The most common question psychologists hear: What is the difference between a psychologist and a psychiatrist? Psychologists are essentially scientists who study behaviour, emotion and perception in all contexts. Their field of interest is much wider than just mental illness. Education departments are the biggest employers of psychologists. The role of clinical psychologists however overlaps with the role of psychiatrists, but psychologists do not offer drug-therapy or shock treatment.
Clinical psychology encompasses mental illness to some degree, especially in psychiatric hospitals where psychologists form part of a psychiatric team, but it is mostly about improving how we deal with, and adapt to the problems encountered in our family, social and workaday lives. And it is about personal achievement and life satisfaction. Psychologists are not medical doctors and do not prescribe drugs. They work using counselling and psychotherapy, which I’ll explain in another paper.
Psychiatrists: are medical doctors who have specialised in Psychological Medicine. In other words, they specialise in mental illness. Seriously inappropriate behaviours, thought patterns and emotions making us unable to take proper care of ourselves, or even a danger to others, can have a genetic or other biological cause. In these cases medical intervention is required; drug therapy will be needed, often in concert with psychotherapy or counselling. In these cases a psychiatrist could be the most appropriate specialist to start out with (a doctor’s referral will be needed) although you might very well still need to see a psychologist. Psychiatrist’s patients often report that they get little counselling but their medication is carefully monitored. Your doctor refers patients accordingly.
Choosing a psychologist: Criteria Your Psychologist Should Meet:
o If you live in Australia or USA your psychologist must be registered with a State government psychologist registration authority. This is absolutely essential. In Australia psychologists are now registered by the Federal government via a unit called AHPRA (Aust. Health 心理治療師 Professionals Registration Authority), in the USA the State governments “licence” psychologists and in the UK membership of the British Psychological Society appears to be the required credential with status as a “Chartered Health Psychologist”. State registration/licensure/charter ensures that the psychologist is involved in continuing education. I am not au fait with all the European and Asian countries of course, but a good starting point is to identify the major psychologists’ organisations and your local Department of Health and make enquiries through them.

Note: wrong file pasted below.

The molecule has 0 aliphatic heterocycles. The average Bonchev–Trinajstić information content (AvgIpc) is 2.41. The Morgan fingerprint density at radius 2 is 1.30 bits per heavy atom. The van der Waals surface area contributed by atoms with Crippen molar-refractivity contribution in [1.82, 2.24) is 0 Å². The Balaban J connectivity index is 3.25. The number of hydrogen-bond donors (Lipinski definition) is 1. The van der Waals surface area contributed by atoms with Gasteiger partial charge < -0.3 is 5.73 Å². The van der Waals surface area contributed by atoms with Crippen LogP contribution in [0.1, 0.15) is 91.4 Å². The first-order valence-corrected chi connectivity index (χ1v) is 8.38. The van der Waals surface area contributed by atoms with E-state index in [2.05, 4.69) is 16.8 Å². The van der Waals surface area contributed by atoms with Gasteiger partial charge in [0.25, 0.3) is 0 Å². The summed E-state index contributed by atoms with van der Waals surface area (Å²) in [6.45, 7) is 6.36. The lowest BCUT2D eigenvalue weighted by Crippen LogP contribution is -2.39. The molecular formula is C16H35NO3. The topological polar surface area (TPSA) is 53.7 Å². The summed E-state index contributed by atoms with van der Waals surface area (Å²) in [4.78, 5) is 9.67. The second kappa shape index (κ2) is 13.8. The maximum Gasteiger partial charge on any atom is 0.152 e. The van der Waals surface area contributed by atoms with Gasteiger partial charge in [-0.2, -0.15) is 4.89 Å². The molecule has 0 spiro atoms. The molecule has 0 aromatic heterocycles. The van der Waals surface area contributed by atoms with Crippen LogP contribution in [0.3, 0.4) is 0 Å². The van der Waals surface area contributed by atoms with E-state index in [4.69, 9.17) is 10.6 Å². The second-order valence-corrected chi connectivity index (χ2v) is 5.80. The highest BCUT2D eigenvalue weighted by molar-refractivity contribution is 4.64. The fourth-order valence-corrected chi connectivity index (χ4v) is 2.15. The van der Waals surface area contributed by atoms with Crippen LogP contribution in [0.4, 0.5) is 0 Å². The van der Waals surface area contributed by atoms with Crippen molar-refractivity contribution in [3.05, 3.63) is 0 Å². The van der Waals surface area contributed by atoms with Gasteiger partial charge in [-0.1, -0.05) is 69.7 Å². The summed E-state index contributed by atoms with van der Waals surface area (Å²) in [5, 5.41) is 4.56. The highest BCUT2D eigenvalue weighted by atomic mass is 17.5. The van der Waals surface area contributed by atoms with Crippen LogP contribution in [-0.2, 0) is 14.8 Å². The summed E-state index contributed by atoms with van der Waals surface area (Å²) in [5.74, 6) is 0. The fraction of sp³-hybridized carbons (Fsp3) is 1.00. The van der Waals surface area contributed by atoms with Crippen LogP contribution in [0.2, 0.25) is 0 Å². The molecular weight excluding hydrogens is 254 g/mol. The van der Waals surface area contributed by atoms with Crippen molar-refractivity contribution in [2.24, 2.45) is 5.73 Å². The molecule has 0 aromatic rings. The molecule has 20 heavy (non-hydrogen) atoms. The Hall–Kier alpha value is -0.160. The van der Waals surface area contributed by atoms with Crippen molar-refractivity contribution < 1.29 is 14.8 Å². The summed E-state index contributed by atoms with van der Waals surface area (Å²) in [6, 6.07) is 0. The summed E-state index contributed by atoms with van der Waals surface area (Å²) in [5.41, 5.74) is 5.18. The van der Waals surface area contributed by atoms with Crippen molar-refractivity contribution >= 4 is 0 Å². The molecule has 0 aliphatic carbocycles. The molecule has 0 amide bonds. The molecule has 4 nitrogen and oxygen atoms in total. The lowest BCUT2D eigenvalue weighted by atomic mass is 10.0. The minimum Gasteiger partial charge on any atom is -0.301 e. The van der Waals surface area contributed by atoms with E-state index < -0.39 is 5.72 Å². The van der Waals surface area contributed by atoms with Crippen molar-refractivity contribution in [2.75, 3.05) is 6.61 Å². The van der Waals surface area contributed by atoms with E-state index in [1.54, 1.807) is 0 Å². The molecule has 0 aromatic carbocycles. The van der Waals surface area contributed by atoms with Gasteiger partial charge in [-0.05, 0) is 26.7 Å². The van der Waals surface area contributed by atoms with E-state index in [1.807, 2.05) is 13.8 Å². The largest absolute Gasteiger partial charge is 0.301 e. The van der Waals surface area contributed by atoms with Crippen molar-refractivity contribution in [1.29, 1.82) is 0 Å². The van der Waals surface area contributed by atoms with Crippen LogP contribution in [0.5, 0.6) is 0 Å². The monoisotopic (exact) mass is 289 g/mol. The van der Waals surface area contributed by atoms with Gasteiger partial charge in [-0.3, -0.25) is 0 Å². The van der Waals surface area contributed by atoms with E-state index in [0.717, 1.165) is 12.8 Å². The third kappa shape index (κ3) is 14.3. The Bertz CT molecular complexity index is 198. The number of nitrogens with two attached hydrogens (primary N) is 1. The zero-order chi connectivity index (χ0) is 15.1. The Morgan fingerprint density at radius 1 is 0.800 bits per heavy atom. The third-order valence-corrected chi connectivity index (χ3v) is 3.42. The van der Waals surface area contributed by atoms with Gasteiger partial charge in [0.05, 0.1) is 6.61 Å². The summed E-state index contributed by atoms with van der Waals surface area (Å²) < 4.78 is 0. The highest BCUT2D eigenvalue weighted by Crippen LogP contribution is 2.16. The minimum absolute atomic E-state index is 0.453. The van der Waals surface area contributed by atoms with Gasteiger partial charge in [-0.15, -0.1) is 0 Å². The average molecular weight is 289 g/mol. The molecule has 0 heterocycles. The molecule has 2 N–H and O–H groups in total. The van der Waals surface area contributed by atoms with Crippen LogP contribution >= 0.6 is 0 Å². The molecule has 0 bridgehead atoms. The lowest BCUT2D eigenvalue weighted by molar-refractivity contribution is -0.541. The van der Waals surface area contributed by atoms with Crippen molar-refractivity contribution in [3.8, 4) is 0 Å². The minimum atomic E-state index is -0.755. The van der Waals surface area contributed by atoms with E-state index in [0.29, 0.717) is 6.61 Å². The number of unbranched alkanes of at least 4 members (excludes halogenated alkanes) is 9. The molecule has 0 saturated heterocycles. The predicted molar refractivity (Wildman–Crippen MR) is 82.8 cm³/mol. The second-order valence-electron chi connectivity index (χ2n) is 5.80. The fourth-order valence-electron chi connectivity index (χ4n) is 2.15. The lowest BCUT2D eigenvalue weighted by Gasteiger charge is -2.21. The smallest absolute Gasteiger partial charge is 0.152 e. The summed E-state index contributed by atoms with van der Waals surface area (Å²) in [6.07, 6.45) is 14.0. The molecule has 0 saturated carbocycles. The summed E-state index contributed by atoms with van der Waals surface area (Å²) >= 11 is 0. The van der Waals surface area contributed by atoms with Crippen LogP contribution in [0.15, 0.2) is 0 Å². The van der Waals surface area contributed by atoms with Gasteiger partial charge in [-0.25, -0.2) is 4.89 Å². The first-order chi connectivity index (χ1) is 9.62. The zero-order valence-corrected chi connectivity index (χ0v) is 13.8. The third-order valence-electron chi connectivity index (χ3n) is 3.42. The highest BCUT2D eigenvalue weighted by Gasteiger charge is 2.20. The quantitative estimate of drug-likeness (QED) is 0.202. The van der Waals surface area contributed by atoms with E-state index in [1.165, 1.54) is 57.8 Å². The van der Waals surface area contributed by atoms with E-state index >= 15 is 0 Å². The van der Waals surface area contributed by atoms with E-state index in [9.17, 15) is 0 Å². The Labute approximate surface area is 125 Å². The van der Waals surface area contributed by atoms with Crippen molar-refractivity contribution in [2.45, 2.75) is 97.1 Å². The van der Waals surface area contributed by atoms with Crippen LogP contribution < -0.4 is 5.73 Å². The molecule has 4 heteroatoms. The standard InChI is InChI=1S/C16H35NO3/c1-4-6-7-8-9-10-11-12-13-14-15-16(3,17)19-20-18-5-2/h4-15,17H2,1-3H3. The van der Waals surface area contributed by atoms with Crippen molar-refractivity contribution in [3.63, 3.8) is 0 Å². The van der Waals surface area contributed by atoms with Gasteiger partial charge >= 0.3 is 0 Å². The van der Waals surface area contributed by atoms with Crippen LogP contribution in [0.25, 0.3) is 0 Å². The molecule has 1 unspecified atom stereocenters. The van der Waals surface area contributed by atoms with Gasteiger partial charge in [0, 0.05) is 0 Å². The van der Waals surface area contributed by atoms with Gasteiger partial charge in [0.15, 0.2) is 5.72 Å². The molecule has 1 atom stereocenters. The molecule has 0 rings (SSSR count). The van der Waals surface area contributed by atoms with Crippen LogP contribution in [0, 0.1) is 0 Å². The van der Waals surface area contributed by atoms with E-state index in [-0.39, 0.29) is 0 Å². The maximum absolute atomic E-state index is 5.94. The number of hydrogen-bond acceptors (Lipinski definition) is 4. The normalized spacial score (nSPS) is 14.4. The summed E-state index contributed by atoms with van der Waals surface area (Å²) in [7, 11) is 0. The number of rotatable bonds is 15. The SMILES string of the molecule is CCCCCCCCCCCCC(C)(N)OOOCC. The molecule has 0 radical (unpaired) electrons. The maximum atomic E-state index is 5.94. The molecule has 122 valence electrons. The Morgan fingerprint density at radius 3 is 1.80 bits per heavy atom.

o Should have membership of a psychologists’ association or society so the psychologist is not professionally isolated.
o Should be well qualified in psychology academically. Depending on the country, an Honours degree with a 2 year supervised internship program would be the minimum acceptable (PhD in USA, Masters in UK and Honours in Australia). But don’t get too “fussed” about academic credentials because in all honesty there is little or no correlation between academic status and professional competence and experience. But make sure the psychologist has at least the minimum required by law (he or she will if legally registered, licenced or chartered), and it is worth noting if the psychologist has any additional diplomas related to your own issue – e.g. counselling, hypnotherapy, child psychology, neuropsychology etc.
o Should have extensive and broad experience in psychology, spanning some years and different focus areas of psychology (e.g. educational, organisational, forensic, intellectual disability, neurological, social psychology, academic etc). Breadth of experience is an important advantage.
o Should ideally be qualified and experienced in some other areas that support and extend the psychologist’s skills and understanding, for example sociology, medicine, nursing, naturopathy, physiotherapy, education, or management.